I mowed the front lawn and gave it a good feed of buck-u-uppo which it badly needs.  The long spell of cool weather has not encouraged the rather sparse grass to grow much so I am pinning my hopes on a spell of warmer weather which we are promised.

After this brief burst of exercise, I retired indoors and spent most of the rest of the day resting and looking out of the window.

The birds did their best to keep me entertained.

Goldfinches looked sideways…

goldfinch looking sideways

,..and sparrows look downwards.

sparrow looking down

A sparrow tried to out stare an incoming siskin…

siskin looming

…while a siskin resorted to shouting when it was threatened.

siskin staring at siksin

Goldfinches demonstrated aerial combat skills…

goldfinch aerial combat

…while a siskin relied on the old fashioned method of putting the boot in when approached by a goldfinch.

siskin and 2 goldfinches

A siskin threatened a redpoll as some light rain started later on in the afternoon…

rain at the new feeder

…but the redpoll was more than equal to the challenge and munched away placidly when it had seen the siskin off.

redpoll nf

The rain got heavier but did nothing to cool tempers down.

siskins sparring nf

…and a brisk traffic to and from the feeder continued all afternoon.

goldfinch going nf

The rain stopped and a blackbird posed for me on the feeder pole.

blackbird posing nf

I had another walk round the garden and was very pleased to see that the ‘butter and sugar’ iris had come out while I had been sitting inside.

butter and sugar iris

The geums have quite enjoyed the cool weather and although it is a little faded round the edges, the deep colour of this one was outstanding.

deep red geum

I had a close look at the argyranthemums in the chimney pot…

argyranthemum centre

…and went back inside.

All this means that after a very promising start to the cycling month when I did 100 miles in the first week of June, I have only managed 10 miles since.  Some settled weather is required if I am to improve matters but it looks as though that might be in short supply.

If I can’t get out for a walk or a bike ride, I will have to start thinking of going for a drive to get some scenic views to add a bit of variety to the daily posts (and our lives).

The flying bird of the day is a goldfinch cruising through the raindrops.

flying goldfinch

Note:  I will need to do something about the reflections in the window when I am looking at the re-positioned feeder.  The view of the birds is good but the streaky lines down some of the pictures is not satisfactory.

Read Full Post »

Today’s guest picture comes from our son Alistair, and shows his daughter Matilda in the nice new dress which her Granny has made for her.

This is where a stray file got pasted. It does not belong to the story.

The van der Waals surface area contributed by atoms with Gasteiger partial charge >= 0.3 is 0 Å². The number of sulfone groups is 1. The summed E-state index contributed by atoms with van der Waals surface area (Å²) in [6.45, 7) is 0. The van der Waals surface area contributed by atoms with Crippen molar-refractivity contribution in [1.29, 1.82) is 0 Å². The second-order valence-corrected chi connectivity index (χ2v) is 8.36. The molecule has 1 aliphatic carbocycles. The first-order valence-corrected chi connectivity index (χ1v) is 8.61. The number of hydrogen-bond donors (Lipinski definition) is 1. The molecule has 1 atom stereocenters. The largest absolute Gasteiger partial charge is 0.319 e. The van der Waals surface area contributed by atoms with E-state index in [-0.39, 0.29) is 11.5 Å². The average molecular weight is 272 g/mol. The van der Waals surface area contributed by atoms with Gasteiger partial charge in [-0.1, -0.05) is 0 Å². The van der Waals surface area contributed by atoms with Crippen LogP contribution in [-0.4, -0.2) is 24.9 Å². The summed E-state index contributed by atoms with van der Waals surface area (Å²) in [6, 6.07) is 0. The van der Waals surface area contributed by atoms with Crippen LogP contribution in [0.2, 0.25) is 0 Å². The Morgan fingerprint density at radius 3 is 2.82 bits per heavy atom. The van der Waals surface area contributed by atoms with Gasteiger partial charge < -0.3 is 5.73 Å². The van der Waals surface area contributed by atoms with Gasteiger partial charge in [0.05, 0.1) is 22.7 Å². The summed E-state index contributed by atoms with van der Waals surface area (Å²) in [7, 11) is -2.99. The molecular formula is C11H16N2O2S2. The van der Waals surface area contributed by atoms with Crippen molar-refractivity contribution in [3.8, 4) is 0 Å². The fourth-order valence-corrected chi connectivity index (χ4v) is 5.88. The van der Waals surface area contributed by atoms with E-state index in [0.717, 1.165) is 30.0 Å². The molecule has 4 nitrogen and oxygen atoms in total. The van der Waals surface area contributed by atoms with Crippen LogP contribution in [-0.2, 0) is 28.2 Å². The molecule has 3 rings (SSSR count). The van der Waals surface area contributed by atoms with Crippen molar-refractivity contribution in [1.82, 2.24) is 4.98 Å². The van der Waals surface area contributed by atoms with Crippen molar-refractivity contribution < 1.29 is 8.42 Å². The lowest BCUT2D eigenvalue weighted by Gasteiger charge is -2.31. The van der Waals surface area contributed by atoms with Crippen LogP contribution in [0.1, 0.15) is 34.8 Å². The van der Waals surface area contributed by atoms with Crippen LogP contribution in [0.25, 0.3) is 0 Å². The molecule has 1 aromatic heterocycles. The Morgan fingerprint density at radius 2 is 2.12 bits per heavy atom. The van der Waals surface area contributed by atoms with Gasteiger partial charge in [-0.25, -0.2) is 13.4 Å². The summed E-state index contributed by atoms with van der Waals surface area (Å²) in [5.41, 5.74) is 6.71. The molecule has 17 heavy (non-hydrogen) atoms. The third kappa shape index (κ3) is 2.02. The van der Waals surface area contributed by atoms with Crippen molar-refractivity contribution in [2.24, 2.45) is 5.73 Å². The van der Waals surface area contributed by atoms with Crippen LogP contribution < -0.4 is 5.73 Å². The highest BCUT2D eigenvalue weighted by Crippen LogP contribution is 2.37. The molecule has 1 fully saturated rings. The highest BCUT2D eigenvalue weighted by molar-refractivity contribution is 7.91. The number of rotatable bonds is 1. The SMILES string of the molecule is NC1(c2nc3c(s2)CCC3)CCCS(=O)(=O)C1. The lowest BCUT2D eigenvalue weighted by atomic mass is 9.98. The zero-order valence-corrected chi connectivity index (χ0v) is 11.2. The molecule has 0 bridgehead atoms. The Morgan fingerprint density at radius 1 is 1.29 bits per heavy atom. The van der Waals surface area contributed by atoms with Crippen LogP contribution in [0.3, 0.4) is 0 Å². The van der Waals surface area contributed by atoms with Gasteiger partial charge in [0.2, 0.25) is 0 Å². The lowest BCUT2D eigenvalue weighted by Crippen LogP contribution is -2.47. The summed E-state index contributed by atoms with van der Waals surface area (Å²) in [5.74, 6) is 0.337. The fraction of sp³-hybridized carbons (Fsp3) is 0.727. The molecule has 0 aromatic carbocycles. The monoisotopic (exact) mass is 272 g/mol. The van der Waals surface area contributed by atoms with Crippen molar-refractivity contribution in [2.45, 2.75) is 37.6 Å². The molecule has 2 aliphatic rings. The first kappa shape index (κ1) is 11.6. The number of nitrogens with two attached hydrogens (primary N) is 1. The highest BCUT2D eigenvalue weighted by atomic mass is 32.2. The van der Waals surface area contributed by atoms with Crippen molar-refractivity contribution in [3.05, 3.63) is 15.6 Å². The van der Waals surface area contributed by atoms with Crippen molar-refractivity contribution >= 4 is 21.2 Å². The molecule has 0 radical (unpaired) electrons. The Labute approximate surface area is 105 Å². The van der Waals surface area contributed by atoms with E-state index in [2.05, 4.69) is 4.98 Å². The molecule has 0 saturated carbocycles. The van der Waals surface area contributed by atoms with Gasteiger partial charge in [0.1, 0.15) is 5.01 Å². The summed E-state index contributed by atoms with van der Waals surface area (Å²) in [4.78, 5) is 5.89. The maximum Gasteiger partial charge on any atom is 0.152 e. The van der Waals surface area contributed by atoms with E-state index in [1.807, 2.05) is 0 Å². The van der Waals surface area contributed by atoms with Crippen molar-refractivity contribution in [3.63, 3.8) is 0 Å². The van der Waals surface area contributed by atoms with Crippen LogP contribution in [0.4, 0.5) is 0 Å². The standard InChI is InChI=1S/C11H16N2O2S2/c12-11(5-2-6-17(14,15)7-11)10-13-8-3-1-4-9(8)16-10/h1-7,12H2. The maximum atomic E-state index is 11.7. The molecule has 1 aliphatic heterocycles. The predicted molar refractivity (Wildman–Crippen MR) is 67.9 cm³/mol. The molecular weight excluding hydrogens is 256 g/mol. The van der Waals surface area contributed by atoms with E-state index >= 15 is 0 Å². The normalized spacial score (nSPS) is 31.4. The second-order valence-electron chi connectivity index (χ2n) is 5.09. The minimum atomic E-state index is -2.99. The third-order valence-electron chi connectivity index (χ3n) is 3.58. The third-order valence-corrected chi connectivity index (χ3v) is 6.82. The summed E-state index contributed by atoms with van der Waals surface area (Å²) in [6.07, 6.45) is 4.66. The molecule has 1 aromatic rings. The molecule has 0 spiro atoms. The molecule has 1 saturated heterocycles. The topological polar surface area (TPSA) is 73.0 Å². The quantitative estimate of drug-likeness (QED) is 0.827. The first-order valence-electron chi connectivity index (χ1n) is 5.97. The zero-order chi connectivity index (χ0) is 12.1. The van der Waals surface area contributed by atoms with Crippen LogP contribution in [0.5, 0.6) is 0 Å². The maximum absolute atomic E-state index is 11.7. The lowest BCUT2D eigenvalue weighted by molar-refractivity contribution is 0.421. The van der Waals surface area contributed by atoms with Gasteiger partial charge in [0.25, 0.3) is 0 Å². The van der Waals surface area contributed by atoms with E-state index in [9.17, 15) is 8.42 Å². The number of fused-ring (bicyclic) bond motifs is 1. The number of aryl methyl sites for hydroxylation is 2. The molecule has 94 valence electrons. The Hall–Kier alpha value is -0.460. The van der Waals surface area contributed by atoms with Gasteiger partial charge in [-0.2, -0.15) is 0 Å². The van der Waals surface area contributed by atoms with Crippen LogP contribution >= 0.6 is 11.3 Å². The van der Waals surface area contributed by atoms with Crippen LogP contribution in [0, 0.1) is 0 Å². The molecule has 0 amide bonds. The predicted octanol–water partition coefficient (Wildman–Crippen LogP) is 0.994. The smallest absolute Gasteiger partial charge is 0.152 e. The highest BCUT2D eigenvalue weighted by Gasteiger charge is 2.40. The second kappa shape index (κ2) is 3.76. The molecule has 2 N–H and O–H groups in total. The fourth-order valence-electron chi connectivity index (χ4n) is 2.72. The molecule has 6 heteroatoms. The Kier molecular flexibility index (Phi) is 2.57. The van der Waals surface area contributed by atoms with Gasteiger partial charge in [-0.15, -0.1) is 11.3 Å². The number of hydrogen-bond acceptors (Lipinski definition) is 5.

Matilda in Mrs T's dress

No prizes for guessing the theme of the performance.

We had much better weather today which was very welcome, but it turned out that I had lost a filling from my sore tooth so I had a quiet morning entertaining Dropscone to coffee while Mrs Tootlepedal went to off to Hawick on business.  Our local duke is selling the Langholm moor and there is interest in a community buy out for at least some of the land and Mrs Tootlepedal was meeting an expert in community land matters.

Dropscone had brought treacle scones so I was happy to stay at home and eat them (carefully).  Following his golf buggy accident, it turns out that Dropscone has broken three ribs so he was taking things quietly too and trying not to laugh too much.

Before he came, I had walked round the garden to see what was going on and I couldn’t ignore Mrs Tootlepedal’s Sweet Williams which are strategically placed all round the place.

four sweet william

They are all pretty peppy but this is the peppiest.

vivid sweet willieam

The bees are still very busy on the chives which must provide an endless stock of pollen for them.

three bees on chives

Away from the flower garden, I was interested to see the first flowers on the potatoes…

first potato flowers 2019

…and some promising looking beans.

beans flowers

After Dropscone left, with a little rhubarb to speed him on his way,  I settled down for a rest and the crossword, keeping my free hand on the remote lead for the camera on its tripod at the window.

Siskins were about, eating messily and scattering good seed on the ground.

siskin chewing

Sometimes they waited in the wings…

siskin waiting in wings

…and sometimes they got impatient…

siskins squabbling nf

…but the sparrows paid them no heed.

siskin and sparrows

Mrs Tootlepedal got back safely from Hawick, full of good advice, and I made some soup for lunch.

After lunch, I sieved the last of the compost from Bin C and put the residue into Bin D.  Then, as I was in full composting mode, I turned the contents of Bin A ,which was full, into Bin B, which was empty.  The opposite is now the case…

empty bin A

…although a morsel of green waste found its way into Bin A later on.

When I was finished, I had a look around and found the the sunnier day had opened out an anemone which had been shut up against the rain and cold for the last few days.

anemone open

A bee was trying to cheer up a melancholy thistle.

melancholy thistle and friend

A Rodgersia has come out in the back border.

rogersii